Lars Gotrich

It's in the name: returning a place to its proper condition. It's in the logo: a house tipped on an angle, in need of repair. Restorations, now 10 years running, is named for more than just architectural stability. It's emotional renewal for the members themselves and for anyone listening. The band's self-reflective, true colors are just as loud and bold as the layers of guitars galloping through each song.

Material Girls' glam-soaked, goth-smeared rock and roll struts and stumbles like a fish-netted pair of legs breaking in new heels. The punk ensemble from Atlanta released a promising EP last year via Henry Owings' venerable Chunklet label housing four songs dripping in danger and sweat, like a whiskey-swigging Nick Cave partying with Captain Beefheart.

Sometimes your dreams are bigger than originally imagined. After a successful crowdfunding effort, Cumulus was one day from pressing its debut album in 2013 when the band got an email from Death Cab For Cutie's Chris Walla. Walla not only wanted to work with the Seattle band, but also sign it to his label Trans- Records (also home to Now, Now).

There's more to quiet music than diminutive volume. It's an intent laid bare in arrangement and emotion with space for sound and feeling to grow outward to the listener. For the last five years or so, Katie Bennett has quickly — and quietly, of course — become one of indie pop's most thoughtful songwriters as Free Cake For Every Creature.

The band's name — The Dreebs — sounds like urban-dwelling forest trolls, slipping in and out of sewers and city-sanctioned parks in packs.

Violinist and vocalist Adam Markiewicz, guitarist Jordan Bernstein and drummer Shannon Sigley have all played in the equally twisted PC Worship, and were all, at some point, part of a commune-like space called Le Wallet that's fostered many musicians in the New York scene. After a few records and digital releases, Forest of a Crew mutates The Dreebs into a strange and beautiful creature.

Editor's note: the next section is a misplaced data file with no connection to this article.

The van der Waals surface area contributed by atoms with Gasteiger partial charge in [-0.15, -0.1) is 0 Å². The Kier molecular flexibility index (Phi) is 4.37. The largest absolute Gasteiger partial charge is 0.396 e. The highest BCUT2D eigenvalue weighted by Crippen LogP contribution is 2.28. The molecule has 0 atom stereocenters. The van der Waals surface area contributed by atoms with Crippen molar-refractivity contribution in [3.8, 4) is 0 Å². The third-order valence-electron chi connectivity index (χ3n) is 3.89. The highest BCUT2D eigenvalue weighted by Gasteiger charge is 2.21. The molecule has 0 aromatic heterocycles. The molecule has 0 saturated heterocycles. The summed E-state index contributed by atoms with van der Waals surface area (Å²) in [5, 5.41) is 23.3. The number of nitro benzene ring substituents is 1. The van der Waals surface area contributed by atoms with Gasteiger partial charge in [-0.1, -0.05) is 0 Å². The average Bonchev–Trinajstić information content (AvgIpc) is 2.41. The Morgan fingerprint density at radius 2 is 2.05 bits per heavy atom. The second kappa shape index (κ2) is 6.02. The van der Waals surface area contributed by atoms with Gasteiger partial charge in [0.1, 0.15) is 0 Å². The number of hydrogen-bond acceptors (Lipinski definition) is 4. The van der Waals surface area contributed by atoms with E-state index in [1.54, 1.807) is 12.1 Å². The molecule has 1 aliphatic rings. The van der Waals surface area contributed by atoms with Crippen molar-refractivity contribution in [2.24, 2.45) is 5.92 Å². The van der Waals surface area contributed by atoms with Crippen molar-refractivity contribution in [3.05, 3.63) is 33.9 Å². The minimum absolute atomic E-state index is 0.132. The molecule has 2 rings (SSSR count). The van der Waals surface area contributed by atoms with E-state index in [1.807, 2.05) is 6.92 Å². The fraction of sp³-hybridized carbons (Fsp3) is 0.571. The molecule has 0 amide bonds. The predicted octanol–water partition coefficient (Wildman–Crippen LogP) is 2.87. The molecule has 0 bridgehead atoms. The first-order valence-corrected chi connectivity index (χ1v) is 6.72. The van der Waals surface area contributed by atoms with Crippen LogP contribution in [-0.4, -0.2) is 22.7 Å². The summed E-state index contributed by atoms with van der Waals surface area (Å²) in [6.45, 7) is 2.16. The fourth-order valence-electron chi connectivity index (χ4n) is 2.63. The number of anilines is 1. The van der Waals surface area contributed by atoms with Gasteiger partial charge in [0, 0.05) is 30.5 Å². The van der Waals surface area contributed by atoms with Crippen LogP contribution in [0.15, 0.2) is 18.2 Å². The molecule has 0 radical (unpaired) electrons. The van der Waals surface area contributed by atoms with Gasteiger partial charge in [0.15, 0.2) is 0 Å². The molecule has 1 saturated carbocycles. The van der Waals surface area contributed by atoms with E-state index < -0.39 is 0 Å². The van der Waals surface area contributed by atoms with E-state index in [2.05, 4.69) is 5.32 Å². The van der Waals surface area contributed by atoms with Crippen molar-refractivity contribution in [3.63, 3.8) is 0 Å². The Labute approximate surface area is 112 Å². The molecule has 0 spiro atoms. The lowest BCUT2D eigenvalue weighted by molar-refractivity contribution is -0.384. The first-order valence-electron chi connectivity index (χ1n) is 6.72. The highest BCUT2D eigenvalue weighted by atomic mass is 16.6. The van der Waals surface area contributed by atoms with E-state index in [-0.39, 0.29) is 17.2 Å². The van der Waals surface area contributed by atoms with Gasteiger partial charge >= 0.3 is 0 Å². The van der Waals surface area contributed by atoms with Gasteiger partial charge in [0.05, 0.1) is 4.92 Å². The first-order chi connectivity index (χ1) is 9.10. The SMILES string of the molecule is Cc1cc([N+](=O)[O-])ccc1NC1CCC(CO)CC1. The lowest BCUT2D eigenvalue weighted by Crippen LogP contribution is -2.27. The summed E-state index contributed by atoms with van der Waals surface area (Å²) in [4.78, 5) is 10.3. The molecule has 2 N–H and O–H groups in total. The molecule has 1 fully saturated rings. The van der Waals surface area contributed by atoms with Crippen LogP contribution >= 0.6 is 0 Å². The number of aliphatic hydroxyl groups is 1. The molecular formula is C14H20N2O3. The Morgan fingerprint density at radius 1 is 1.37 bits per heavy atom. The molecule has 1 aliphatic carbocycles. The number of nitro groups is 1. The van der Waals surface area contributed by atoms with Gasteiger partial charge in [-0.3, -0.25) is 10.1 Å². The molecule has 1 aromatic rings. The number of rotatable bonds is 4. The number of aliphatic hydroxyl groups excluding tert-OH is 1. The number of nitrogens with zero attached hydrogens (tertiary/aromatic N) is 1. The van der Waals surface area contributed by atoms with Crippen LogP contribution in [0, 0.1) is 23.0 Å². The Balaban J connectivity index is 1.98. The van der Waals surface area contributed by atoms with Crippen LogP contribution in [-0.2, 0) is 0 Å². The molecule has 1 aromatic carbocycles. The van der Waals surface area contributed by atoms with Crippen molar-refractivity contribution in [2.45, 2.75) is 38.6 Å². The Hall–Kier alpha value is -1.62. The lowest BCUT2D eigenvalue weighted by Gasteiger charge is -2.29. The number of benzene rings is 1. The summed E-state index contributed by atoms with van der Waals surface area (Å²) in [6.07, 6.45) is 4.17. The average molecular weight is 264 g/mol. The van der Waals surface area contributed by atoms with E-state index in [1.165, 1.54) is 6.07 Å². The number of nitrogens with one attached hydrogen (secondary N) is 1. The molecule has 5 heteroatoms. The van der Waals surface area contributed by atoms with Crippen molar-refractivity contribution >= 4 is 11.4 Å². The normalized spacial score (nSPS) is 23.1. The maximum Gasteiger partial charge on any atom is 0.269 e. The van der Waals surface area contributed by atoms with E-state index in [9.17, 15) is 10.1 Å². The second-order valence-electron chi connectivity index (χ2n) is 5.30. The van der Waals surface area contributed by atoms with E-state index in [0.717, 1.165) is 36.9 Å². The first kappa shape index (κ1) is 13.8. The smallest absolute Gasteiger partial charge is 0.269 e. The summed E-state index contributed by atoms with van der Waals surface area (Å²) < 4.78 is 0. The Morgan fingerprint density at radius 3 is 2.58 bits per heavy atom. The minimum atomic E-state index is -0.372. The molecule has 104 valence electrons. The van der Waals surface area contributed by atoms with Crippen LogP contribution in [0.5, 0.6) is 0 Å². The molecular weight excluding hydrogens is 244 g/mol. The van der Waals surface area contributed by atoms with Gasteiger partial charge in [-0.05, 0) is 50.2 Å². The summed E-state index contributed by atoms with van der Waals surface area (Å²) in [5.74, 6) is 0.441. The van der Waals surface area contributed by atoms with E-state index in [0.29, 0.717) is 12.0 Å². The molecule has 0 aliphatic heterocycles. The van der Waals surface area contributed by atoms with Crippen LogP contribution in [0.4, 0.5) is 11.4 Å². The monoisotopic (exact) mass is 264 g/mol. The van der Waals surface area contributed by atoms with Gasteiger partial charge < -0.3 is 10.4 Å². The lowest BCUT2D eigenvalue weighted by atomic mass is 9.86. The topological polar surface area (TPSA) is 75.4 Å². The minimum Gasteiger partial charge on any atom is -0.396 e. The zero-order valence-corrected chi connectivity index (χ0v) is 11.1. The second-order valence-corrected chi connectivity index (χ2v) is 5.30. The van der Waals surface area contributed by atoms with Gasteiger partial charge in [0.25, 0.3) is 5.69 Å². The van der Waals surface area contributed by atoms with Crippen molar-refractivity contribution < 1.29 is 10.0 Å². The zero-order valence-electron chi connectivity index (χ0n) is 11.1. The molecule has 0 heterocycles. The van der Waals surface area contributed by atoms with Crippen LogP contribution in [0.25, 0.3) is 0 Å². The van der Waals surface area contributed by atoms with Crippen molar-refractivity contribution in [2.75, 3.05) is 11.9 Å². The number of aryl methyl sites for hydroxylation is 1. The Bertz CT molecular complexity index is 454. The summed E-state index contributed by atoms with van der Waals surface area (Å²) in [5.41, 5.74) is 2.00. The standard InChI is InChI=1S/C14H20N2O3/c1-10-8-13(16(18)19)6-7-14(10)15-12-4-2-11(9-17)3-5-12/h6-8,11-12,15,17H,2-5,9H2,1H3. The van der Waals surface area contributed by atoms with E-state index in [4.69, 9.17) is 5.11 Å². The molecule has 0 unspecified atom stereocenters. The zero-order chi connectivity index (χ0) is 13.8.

New phases are the unseen forces of life. In persons, in movements, they are the quietly unfolding moments and soul detritus that build momentum over time, only revealed as a crescent of new being. That's the poetry of a new moon, a solar body that exists, but is invisible to the unaided eye, and only rarely illuminated by an eclipse.

Do yourself a favor: don't Google "Wand" and "Pure Romance" while at work, unless your place of business happens to be an adult toy store. Your browser history will thank you either way.

Lucky for you, you don't need to search for the Los Angeles psych-rock band's video for "Pure Romance." We're premiering it right here.

To twist a meme normally reserved for Drake, get you a Rosali Middleman because she can do both. The Philly-based musician leads Long Hots, the chooglin' psych-rock trio featuring members of Spacin' and Hothead. Grab a tallboy; this is music that boogies your brain into heavy hypnosis.

If you haven't heard Bad Breeding's Divide, it is 26 minutes of grueling, noise-punctured punk that channels and couples the rage of Crass to the weirdness of Killing Joke and No Trend. Released in 2017, it was the second album in two years from the U.K. punk band.

Look, let's just puff-puff right past the 4/20 jokes, OK? There's no reason to toke up all of your time with silliness when you could be nodding your head (slowly) to Sleep's first album since Dopesmoker, considered by many to be the high-water mark of stoner-metal epics. (Its release date is something of a rabbit hole — if you're interested, here.)

Crank "Up The Street" to a volume that shakes the dust from your creaky bones. Made stiff from years of rock and roll neglect, you are now redeemed by the nasty howl and stomp of Rat the Magnificent. Hallelujah and hot damn.

When Joey Ramone sang, "I wanna be your boyfriend," The Ramones tapped into bubblegum pop's naïveté with a rosy-cheeked hiccup. When GRLwood's Rej Forester sings the line, at first with a little nod to Joey's Buddy Holly impression, she eventually screams it with all of the pent-up rage of someone who just wants a woman to dump her dude, but also is pretty damn tired of being ignored by society.

If you're going to name your spindly sugarbomb "Hula Hoop," there better damn well be some kick-ass hula hooping, right? Media Jeweler has seen you, understands you and has got you.

Note: NPR's First Listen audio comes down after the album is released. However, you can still listen with the Bandcamp playlist at the bottom of the page.

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